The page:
US$3 million sought from FIFA defendant Takkas

Cayman Compass is the Cayman Islands' most trusted news website. We provide you with the latest breaking news from the Cayman Islands, as well as other parts of the Caribbean.
Cayman Compass is the Cayman Islands' most-trusted news website. We provide you with the latest breaking news from the Cayman Islands, as well as other parts of the Caribbean.

Attorneys for world football’s Central/North American and Caribbean region have asked a U.S. court to order FIFA corruption defendant and former Cayman Islands resident Costas Takkas to pay US$3 million to the Caribbean Football Union in recompense for bribe money ultimately given to Cayman’s Jeffrey Webb.

Federal prosecutors have supported that request from CONCACAF made on behalf of the Caribbean Football Union in papers filed with the court last week.

Takkas, a U.K. national who lived in Cayman for about two decades, is scheduled to be sentenced Tuesday for his role in the FIFA racketeering and bribery scheme.

The former Cayman Islands Football Association official has argued in pre-sentencing documents that the length of time already served in Swiss prison awaiting extradition to the U.S. following his May 27, 2015 arrest in Zurich, as well as what he views as his relatively minor role in the bribery scheme, should not result in any further prison time being given against him Tuesday.

Assistant U.S. attorneys disagreed with that position last week.

- Advertisement -

“With respect to his role in the offense, the defendant [Takkas] argues that he was nothing more than a ‘bagman, gofer, errand-boy, hanger-on and factorum’ for Webb,” the U.S. attorneys stated in an Oct. 27 letter to Eastern District Court Judge Pamela Chen. “While the defendant was indeed those things, he also used his knowledge of, and experience with, international financial transactions in order to independently devise the particular methods and means for receiving bribe payments on Webb’s behalf after Webb instructed him to achieve that goal.”

It has been revealed in court records, including the 2015 indictments against Webb, Takkas and other FIFA defendants, that two sports marketing companies arranged to pay Webb US$3 million in bribes to secure marketing rights to World Cup qualifying matches in the Caribbean and Central American region. Although only US$1.75 million of that amount was ever paid, the court alleges that Takkas was involved in laundering all of the money that was paid in bribes.

Takkas pleaded guilty to one count of money laundering conspiracy in federal court last May in connection with the FIFA scheme.

Caribbean Football Union officials argue that because the two sports marketing companies involved were “willing to pay CFU at least US$3 million more for its media and marketing rights in an honest transaction,” the union believes Takkas’s actions “harmed CFU in at least that amount” and that he should be ordered to pay at least that much in restitution.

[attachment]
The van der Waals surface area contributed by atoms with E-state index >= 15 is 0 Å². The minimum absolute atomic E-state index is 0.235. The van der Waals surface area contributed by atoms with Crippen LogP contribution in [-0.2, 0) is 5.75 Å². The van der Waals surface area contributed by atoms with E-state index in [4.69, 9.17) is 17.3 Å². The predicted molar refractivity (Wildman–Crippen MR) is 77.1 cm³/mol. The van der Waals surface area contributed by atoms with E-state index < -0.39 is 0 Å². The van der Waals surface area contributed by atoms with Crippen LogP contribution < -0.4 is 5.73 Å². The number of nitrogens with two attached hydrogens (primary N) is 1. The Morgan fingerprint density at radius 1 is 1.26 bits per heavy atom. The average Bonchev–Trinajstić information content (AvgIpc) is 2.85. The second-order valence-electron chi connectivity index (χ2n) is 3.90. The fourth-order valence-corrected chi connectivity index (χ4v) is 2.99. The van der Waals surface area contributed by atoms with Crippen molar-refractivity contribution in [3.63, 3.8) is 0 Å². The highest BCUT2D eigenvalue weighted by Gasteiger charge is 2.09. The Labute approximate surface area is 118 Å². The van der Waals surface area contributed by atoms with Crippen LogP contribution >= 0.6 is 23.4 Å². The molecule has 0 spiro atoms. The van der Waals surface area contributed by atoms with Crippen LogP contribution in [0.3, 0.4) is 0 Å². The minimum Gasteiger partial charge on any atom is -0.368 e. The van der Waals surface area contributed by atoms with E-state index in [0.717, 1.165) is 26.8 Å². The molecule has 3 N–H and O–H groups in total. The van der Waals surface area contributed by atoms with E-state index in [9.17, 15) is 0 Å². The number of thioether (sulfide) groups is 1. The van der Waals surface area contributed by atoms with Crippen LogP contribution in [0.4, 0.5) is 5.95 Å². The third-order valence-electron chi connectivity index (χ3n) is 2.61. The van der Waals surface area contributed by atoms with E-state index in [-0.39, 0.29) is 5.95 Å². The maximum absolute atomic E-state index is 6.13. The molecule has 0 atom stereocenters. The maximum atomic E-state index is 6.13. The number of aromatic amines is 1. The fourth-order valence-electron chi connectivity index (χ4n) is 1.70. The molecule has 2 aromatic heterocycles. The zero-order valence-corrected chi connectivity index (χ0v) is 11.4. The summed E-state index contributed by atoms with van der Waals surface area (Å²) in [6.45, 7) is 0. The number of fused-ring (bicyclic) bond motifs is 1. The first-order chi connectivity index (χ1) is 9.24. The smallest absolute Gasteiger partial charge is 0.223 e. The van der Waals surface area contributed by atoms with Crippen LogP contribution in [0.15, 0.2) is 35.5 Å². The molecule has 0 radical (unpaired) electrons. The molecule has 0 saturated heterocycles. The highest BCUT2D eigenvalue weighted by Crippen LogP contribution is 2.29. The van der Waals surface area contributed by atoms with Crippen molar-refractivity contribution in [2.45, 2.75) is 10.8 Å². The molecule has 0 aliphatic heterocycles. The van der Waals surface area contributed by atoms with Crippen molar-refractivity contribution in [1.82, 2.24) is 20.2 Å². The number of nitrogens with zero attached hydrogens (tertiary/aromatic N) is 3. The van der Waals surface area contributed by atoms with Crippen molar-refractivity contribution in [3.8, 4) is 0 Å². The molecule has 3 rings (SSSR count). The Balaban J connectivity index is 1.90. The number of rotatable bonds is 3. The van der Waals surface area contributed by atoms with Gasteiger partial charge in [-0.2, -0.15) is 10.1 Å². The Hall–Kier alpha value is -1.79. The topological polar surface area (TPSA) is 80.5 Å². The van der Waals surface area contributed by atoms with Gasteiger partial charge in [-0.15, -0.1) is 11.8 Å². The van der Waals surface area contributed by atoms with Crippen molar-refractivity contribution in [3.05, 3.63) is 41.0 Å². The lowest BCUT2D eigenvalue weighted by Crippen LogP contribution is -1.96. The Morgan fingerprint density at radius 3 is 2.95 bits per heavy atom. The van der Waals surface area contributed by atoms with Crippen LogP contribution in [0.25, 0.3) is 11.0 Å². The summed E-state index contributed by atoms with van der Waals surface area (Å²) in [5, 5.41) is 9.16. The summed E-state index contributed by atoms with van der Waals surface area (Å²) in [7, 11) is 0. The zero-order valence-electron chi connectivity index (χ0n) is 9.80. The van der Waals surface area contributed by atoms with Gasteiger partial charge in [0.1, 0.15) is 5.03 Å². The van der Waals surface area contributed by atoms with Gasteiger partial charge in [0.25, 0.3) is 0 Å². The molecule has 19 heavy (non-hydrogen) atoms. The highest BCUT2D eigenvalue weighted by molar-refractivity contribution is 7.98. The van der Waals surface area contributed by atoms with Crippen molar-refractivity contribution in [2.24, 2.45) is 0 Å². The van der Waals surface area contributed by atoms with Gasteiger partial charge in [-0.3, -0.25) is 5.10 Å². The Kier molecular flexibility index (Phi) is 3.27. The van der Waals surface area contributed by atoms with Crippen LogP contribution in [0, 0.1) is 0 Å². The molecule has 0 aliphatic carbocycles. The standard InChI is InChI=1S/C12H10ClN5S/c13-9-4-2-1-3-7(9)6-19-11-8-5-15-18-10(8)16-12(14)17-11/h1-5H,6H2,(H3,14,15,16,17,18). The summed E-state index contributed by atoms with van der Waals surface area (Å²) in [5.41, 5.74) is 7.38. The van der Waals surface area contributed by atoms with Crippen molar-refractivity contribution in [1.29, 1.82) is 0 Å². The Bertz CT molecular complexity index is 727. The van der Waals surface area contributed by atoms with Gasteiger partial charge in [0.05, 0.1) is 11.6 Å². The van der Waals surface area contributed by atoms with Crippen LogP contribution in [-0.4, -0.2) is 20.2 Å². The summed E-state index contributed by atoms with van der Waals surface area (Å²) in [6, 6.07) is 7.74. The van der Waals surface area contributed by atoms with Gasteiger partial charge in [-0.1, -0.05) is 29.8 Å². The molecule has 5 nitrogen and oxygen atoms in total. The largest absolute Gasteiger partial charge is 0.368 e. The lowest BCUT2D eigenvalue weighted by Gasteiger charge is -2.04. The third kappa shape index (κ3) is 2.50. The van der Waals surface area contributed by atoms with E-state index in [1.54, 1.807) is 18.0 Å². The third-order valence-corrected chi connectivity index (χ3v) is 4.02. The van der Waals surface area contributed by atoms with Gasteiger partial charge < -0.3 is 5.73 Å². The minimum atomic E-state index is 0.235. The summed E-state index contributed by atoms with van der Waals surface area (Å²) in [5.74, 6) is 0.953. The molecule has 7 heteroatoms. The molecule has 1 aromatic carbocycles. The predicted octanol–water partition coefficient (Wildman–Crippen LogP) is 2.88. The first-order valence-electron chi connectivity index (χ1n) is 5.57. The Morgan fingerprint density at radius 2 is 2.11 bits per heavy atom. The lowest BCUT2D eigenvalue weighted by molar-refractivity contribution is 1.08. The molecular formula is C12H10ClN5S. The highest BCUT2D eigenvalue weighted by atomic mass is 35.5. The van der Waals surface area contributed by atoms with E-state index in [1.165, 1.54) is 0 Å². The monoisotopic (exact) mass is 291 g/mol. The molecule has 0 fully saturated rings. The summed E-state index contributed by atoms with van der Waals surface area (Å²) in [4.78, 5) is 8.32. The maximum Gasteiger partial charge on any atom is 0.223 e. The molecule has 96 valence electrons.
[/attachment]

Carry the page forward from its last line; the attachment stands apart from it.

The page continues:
“That money could have gone towards youth or women’s soccer development in that poverty-stricken region,” the U.S. prosecutors stated. “Instead, that money went into Webb’s pocket, or the pocket of the … executive who assisted him, or to the sports marketing companies that agreed to bribe Webb ….”

In his pre-sentencing report, Takkas’s representatives stated his conduct in the money laundering scheme that directed the bribes to Webb did not “fit any traditional yardstick of money laundering.”

“Yet that is exactly what it does,” the prosecutors argue. “He promoted and disguised the payment of bribes through transactions involving multiple jurisdictions, shell companies, and sham contracts and invoices and lies to bank personnel. That is a money launderer’s role.”

Takkas emphasized that he did not receive a “cut” of Webb’s bribe proceeds. He stated in court documents that he got “caught up” in the excitement of being part of international soccer and committed his crime because of his relationship with Webb, the former FIFA vice president.

“That the defendant’s motives may have been psychological or emotional, rather than venal, does not in any way mitigate his conduct,” the prosecutors stated.

In addition to the request to repay US$3 million to the Caribbean Football Union, prosecutors are asking the court to use sentencing guidelines that would put Takkas in prison for between 44 and 51 months. Takkas’s attorneys have argued for no further jail time and have asked that the court “let go” of any request for restitution against him.

- Advertisement -

Support local journalism. Subscribe to the all-access pass for the Cayman Compass.

Subscribe now